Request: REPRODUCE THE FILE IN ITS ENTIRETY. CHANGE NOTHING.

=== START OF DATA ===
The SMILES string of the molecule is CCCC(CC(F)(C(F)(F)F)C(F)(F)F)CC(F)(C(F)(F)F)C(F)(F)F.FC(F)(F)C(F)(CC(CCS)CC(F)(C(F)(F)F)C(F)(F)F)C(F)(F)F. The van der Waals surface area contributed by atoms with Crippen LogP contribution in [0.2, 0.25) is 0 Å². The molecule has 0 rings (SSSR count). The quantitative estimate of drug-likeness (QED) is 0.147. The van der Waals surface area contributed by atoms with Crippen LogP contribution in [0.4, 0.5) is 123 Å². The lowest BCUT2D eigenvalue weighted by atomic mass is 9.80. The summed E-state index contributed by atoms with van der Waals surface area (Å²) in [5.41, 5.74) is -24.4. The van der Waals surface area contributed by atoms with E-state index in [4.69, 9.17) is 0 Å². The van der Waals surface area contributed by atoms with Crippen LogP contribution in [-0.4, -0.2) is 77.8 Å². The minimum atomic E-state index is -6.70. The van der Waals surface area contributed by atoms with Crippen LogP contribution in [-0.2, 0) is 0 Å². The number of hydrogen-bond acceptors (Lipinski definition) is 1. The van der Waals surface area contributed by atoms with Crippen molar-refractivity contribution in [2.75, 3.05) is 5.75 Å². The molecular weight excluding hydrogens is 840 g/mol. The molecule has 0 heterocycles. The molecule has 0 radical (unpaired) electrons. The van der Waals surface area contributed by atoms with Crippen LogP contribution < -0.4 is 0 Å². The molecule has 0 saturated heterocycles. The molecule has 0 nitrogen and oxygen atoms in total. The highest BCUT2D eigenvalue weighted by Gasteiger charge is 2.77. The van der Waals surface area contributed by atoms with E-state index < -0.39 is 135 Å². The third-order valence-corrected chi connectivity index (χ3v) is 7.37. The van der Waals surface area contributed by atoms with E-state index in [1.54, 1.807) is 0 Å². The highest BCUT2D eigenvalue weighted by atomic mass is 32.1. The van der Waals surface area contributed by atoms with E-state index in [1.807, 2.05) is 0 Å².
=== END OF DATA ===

The SMILES string of the molecule is CCCC(CC(F)(C(F)(F)F)C(F)(F)F)CC(F)(C(F)(F)F)C(F)(F)F.FC(F)(F)C(F)(CC(CCS)CC(F)(C(F)(F)F)C(F)(F)F)C(F)(F)F. The van der Waals surface area contributed by atoms with Crippen LogP contribution in [0.2, 0.25) is 0 Å². The molecule has 0 rings (SSSR count). The quantitative estimate of drug-likeness (QED) is 0.147. The van der Waals surface area contributed by atoms with Crippen LogP contribution in [0.4, 0.5) is 123 Å². The lowest BCUT2D eigenvalue weighted by atomic mass is 9.80. The summed E-state index contributed by atoms with van der Waals surface area (Å²) in [5.41, 5.74) is -24.4. The van der Waals surface area contributed by atoms with E-state index in [4.69, 9.17) is 0 Å². The van der Waals surface area contributed by atoms with Crippen LogP contribution in [-0.4, -0.2) is 77.8 Å². The minimum atomic E-state index is -6.70. The van der Waals surface area contributed by atoms with Crippen LogP contribution in [-0.2, 0) is 0 Å². The number of hydrogen-bond acceptors (Lipinski definition) is 1. The van der Waals surface area contributed by atoms with Crippen molar-refractivity contribution in [2.75, 3.05) is 5.75 Å². The molecular weight excluding hydrogens is 840 g/mol. The molecule has 0 heterocycles. The molecule has 0 radical (unpaired) electrons. The van der Waals surface area contributed by atoms with Crippen LogP contribution < -0.4 is 0 Å². The molecule has 0 saturated heterocycles. The molecule has 0 nitrogen and oxygen atoms in total. The highest BCUT2D eigenvalue weighted by Gasteiger charge is 2.77. The van der Waals surface area contributed by atoms with E-state index < -0.39 is 135 Å². The third-order valence-corrected chi connectivity index (χ3v) is 7.37. The van der Waals surface area contributed by atoms with E-state index in [1.54, 1.807) is 0 Å². The highest BCUT2D eigenvalue weighted by atomic mass is 32.1. The van der Waals surface area contributed by atoms with E-state index in [1.807, 2.05) is 0 Å².